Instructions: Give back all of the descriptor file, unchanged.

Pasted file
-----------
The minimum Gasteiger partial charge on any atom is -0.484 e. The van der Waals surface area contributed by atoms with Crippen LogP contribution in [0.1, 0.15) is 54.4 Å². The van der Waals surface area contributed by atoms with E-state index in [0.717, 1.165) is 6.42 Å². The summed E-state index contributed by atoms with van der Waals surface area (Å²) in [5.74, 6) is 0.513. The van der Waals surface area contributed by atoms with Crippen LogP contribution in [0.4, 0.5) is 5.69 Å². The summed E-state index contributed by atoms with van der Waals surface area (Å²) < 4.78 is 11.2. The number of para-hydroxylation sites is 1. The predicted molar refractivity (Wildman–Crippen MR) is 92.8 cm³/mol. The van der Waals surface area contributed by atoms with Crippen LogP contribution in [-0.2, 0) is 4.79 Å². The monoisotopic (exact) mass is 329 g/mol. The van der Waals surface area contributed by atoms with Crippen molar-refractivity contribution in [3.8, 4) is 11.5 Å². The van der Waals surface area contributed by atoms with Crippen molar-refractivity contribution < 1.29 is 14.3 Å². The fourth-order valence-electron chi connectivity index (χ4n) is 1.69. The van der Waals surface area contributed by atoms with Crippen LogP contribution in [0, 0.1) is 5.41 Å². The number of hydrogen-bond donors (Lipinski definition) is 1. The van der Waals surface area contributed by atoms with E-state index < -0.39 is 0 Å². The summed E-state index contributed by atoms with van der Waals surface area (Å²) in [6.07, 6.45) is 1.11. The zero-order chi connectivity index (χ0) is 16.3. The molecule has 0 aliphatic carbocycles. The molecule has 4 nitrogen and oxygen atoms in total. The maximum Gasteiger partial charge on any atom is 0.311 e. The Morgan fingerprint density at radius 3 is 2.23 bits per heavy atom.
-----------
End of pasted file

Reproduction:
The minimum Gasteiger partial charge on any atom is -0.484 e. The van der Waals surface area contributed by atoms with Crippen LogP contribution in [0.1, 0.15) is 54.4 Å². The van der Waals surface area contributed by atoms with E-state index in [0.717, 1.165) is 6.42 Å². The summed E-state index contributed by atoms with van der Waals surface area (Å²) in [5.74, 6) is 0.513. The van der Waals surface area contributed by atoms with Crippen LogP contribution in [0.4, 0.5) is 5.69 Å². The summed E-state index contributed by atoms with van der Waals surface area (Å²) < 4.78 is 11.2. The number of para-hydroxylation sites is 1. The predicted molar refractivity (Wildman–Crippen MR) is 92.8 cm³/mol. The van der Waals surface area contributed by atoms with Crippen LogP contribution in [-0.2, 0) is 4.79 Å². The monoisotopic (exact) mass is 329 g/mol. The van der Waals surface area contributed by atoms with Crippen molar-refractivity contribution in [3.8, 4) is 11.5 Å². The van der Waals surface area contributed by atoms with Crippen molar-refractivity contribution < 1.29 is 14.3 Å². The fourth-order valence-electron chi connectivity index (χ4n) is 1.69. The van der Waals surface area contributed by atoms with Crippen LogP contribution in [0, 0.1) is 5.41 Å². The number of hydrogen-bond donors (Lipinski definition) is 1. The van der Waals surface area contributed by atoms with E-state index < -0.39 is 0 Å². The summed E-state index contributed by atoms with van der Waals surface area (Å²) in [6.07, 6.45) is 1.11. The zero-order chi connectivity index (χ0) is 16.3. The molecule has 0 aliphatic carbocycles. The molecule has 4 nitrogen and oxygen atoms in total. The maximum Gasteiger partial charge on any atom is 0.311 e. The Morgan fingerprint density at radius 3 is 2.23 bits per heavy atom.